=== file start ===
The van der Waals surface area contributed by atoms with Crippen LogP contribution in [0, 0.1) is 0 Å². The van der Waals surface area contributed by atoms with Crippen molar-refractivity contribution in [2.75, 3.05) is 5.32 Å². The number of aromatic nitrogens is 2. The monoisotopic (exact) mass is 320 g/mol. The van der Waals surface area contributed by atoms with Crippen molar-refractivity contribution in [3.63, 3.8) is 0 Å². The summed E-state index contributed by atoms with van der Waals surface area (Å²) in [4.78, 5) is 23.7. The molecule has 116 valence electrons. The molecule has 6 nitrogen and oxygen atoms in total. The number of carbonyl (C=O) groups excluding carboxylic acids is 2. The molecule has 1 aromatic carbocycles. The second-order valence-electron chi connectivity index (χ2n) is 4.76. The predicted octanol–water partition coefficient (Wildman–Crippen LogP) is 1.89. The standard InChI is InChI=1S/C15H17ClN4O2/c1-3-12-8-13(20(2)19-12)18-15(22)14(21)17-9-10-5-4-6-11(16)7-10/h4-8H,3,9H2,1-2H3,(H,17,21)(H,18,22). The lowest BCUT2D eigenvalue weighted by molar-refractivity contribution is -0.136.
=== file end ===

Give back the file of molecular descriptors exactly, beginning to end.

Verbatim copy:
The van der Waals surface area contributed by atoms with Crippen LogP contribution in [0, 0.1) is 0 Å². The van der Waals surface area contributed by atoms with Crippen molar-refractivity contribution in [2.75, 3.05) is 5.32 Å². The number of aromatic nitrogens is 2. The monoisotopic (exact) mass is 320 g/mol. The van der Waals surface area contributed by atoms with Crippen molar-refractivity contribution in [3.63, 3.8) is 0 Å². The summed E-state index contributed by atoms with van der Waals surface area (Å²) in [4.78, 5) is 23.7. The molecule has 116 valence electrons. The molecule has 6 nitrogen and oxygen atoms in total. The number of carbonyl (C=O) groups excluding carboxylic acids is 2. The molecule has 1 aromatic carbocycles. The second-order valence-electron chi connectivity index (χ2n) is 4.76. The predicted octanol–water partition coefficient (Wildman–Crippen LogP) is 1.89. The standard InChI is InChI=1S/C15H17ClN4O2/c1-3-12-8-13(20(2)19-12)18-15(22)14(21)17-9-10-5-4-6-11(16)7-10/h4-8H,3,9H2,1-2H3,(H,17,21)(H,18,22). The lowest BCUT2D eigenvalue weighted by molar-refractivity contribution is -0.136.